L-5,5,5,5′,5′,5′-hexafluoroleucine was synthesized as described previously41 and converted to the Boc-protected derivative by standard procedures. Fmoc-protected β-t-butyl-L-alanine was purchased from AnaSpec. hFLeu containing peptides were synthesized by manual Boc procedures and α4tbA6 was synthesized by manual Fmoc procedures according to established protocols. All peptides were purified via Waters preparatory RP-HPLC using a linear gradient containing 0.1% TFA with a flow rate of 10 mL min−1. Peptide identity was confirmed using MALDI-MS with a matrix of α-cyano-4-hydroxycinnamic acid.

Free energies of unfolding

The free energies of unfolding were determined by titration with guanidium hydrochloride at 25°C. Stock solutions were prepared containing 40 μM peptide (concentration of monomer) in 10 mM potassium phosphate buffer, pH 7.0, both with and without 8.0M GuHCl. An auto-titrator was used to mix the two solutions to incrementally increase the concentration of GuHCl in the sample CD cuvette (pathlength 1 cm); after equilibration for several minutes the ellipticity at 222 nm was measured. The denaturation curves were fitted assuming a two-state equilibrium between unfolded monomer and folded tetramer as described previously.21, 35


Peptides were dissolved in 10 mM Tris buffer (pH 7.0) to a concentration of 6 mM as determined by absorbance at 280 nm. Crystals were grown by vapor diffusion at 20°C in a hanging drop with 2 μL peptide and 2 μL precipitant containing 100 mM CHES buffer (pH 9.0) and 48% PEG 400 for α4tbA6, 100 mM Tris buffer (pH 7.8) and 55% PEG 400 for α4F3d, and 100 mM Tris buffer (pH 8.5) and 48% PEG 600 for α4F3(6–13). Crystals were frozen with liquid N2in their mother liquor for data collection.

Data collection and refinement

Data was collected at the advanced photon source (APS) (LS-CAT Beamlines 21-F and 21-G) at the Argonne National Laboratory and were collected on a MarCCD (Mar USA, Evanston, IL) at wavelengths of 0.97872 and 0.97857 Å, respectively, at -180°C. Data was processed and scaled with HKL2000.42 The peptide α4F3(6–13) crystallized in space group I41 with unit cell parameters a = b = 49.58, c = 41.57, α = β = γ = 90°. The peptides α4tbA6 and α4F3d crystallized in space group P21212 with α4tbA6 unit cell parameters a = 31.31, b = 37.42, c = 40.76, α = β = γ = 90° and α4F3d unit cell parameters a = 30.82, b = 39.25, c = 41.23, α = β = γ = 90°. All crystals contain a dimer in the asymmetric unit.

Phases were initially determined by molecular replacement using Phaser in the CCP4i suite of programs.43 For α4tbA6 and α4F3(6–13) a monomer of α4H was used as a starting model with Leu 10, 17, and 24 mutated to hFLeu and all other side-chains truncated to Ala, for α4F3d, α4F3(6–13) was used as a starting model with hFLeu10 mutated to Leu. The PRODRG web server was used to generate coordinates and restraint parameters for hFLeu, tBAla, and nonwater solvent molecules.44 Peptide models were refined by rigid body refinement and restrained refinement using Buster.45 Side-chains were built using Coot46 with 2FoFc and FoFc electron density maps from Buster.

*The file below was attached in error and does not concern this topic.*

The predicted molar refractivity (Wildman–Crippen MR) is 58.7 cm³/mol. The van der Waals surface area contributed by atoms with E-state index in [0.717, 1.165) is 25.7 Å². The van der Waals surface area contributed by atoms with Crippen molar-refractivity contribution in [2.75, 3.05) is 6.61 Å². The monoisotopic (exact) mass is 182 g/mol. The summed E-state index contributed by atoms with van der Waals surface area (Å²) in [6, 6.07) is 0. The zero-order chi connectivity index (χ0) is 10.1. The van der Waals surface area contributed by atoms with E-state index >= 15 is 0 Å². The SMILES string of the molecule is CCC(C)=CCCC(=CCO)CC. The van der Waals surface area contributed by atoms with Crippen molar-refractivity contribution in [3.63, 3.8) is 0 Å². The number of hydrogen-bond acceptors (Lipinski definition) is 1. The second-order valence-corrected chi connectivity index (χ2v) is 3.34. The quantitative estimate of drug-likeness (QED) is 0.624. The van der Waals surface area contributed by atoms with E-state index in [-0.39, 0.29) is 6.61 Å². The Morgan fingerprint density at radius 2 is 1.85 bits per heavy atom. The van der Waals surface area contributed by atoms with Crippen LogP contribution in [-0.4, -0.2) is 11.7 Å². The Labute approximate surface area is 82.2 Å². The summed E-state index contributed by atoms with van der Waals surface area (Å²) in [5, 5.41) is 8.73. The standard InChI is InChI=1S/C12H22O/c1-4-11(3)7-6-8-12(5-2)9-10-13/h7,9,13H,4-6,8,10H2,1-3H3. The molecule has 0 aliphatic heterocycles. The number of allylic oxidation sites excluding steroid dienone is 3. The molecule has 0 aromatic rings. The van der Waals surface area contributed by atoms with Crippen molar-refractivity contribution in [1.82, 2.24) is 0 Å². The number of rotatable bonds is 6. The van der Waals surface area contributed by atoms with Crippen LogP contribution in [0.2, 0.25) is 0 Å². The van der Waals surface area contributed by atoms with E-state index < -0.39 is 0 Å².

The refinement of α4tbA6 to 1.54 Å resulted in Rwork = 24.2% and Rfree = 24.5%. The refinement of α4F3d to 1.19 Å resulted in Rwork = 17.8% and Rfree = 18.7%. The refinement of α4F3(6–13) to 1.48 Å resulted in Rwork = 25.2% and Rfree = 31.8%. All residues from the three structures are in the allowed regions of the Ramachandran plot. Structures were validated with Molprobity,47 Parvarti,48 and whatcheck.49 Areas of poor electron density were not modeled, these include: α4tbA6 residue 27 of chain A and 1 and 27 of chain B; α4F3d residues 26 and 27 of chain A and 27 of chain B; α4F3(6–13) residues 1–4 and 27 of chain A and 26 and 27 of chain B. Data refinement statistics are given in Table II.

Volume and surface area calculations

Protein volumes and surface areas were analyzed using MSMS in Chimera with a probe radius of 1.4 Å corresponding to a water molecule and a vertex density of 10. Surface area and volume were measured from monomers of chains A and B with surface-exposed side-chains in the “b,” “c,” “e,” “f,” and “g” positions mutated in silico to alanine. Rmsd values of protein tetramers were determined using PyMOL.


The authors thank Dr. David Smith of LS-CAT for help with remote data collection.